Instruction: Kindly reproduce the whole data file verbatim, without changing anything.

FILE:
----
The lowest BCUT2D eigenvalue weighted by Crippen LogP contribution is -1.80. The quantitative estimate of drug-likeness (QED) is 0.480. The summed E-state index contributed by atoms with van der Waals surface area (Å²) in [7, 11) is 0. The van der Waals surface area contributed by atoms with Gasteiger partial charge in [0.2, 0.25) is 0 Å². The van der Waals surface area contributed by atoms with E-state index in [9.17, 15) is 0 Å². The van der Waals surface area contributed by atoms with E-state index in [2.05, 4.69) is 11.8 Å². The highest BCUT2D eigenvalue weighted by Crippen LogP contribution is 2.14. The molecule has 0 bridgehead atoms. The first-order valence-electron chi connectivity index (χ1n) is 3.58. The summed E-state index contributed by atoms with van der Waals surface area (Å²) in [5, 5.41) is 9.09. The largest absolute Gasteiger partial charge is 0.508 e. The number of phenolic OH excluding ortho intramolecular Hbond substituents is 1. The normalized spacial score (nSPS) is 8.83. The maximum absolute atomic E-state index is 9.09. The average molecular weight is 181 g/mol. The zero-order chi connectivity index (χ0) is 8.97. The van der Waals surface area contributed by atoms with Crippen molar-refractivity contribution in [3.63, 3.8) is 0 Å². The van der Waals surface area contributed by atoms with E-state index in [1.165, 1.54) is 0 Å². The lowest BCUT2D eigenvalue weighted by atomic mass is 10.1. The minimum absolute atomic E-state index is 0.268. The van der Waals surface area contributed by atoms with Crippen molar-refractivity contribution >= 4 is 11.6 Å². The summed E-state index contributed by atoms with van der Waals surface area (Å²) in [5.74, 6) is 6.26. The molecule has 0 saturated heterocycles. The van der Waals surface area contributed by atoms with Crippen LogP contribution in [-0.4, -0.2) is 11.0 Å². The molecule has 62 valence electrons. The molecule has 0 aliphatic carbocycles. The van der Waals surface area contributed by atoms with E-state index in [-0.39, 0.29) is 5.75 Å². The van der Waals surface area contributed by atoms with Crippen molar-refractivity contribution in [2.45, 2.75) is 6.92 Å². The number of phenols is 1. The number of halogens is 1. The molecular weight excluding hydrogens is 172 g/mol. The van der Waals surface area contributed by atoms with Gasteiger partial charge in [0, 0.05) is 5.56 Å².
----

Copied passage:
The lowest BCUT2D eigenvalue weighted by Crippen LogP contribution is -1.80. The quantitative estimate of drug-likeness (QED) is 0.480. The summed E-state index contributed by atoms with van der Waals surface area (Å²) in [7, 11) is 0. The van der Waals surface area contributed by atoms with Gasteiger partial charge in [0.2, 0.25) is 0 Å². The van der Waals surface area contributed by atoms with E-state index in [9.17, 15) is 0 Å². The van der Waals surface area contributed by atoms with E-state index in [2.05, 4.69) is 11.8 Å². The highest BCUT2D eigenvalue weighted by Crippen LogP contribution is 2.14. The molecule has 0 bridgehead atoms. The first-order valence-electron chi connectivity index (χ1n) is 3.58. The summed E-state index contributed by atoms with van der Waals surface area (Å²) in [5, 5.41) is 9.09. The largest absolute Gasteiger partial charge is 0.508 e. The number of phenolic OH excluding ortho intramolecular Hbond substituents is 1. The normalized spacial score (nSPS) is 8.83. The maximum absolute atomic E-state index is 9.09. The average molecular weight is 181 g/mol. The zero-order chi connectivity index (χ0) is 8.97. The van der Waals surface area contributed by atoms with Crippen molar-refractivity contribution in [3.63, 3.8) is 0 Å². The van der Waals surface area contributed by atoms with E-state index in [1.165, 1.54) is 0 Å². The lowest BCUT2D eigenvalue weighted by atomic mass is 10.1. The minimum absolute atomic E-state index is 0.268. The van der Waals surface area contributed by atoms with Crippen molar-refractivity contribution >= 4 is 11.6 Å². The summed E-state index contributed by atoms with van der Waals surface area (Å²) in [5.74, 6) is 6.26. The molecule has 0 saturated heterocycles. The van der Waals surface area contributed by atoms with Crippen LogP contribution in [-0.4, -0.2) is 11.0 Å². The molecule has 62 valence electrons. The molecule has 0 aliphatic carbocycles. The van der Waals surface area contributed by atoms with E-state index in [-0.39, 0.29) is 5.75 Å². The van der Waals surface area contributed by atoms with Crippen molar-refractivity contribution in [2.45, 2.75) is 6.92 Å². The number of phenols is 1. The number of halogens is 1. The molecular weight excluding hydrogens is 172 g/mol. The van der Waals surface area contributed by atoms with Gasteiger partial charge in [0, 0.05) is 5.56 Å².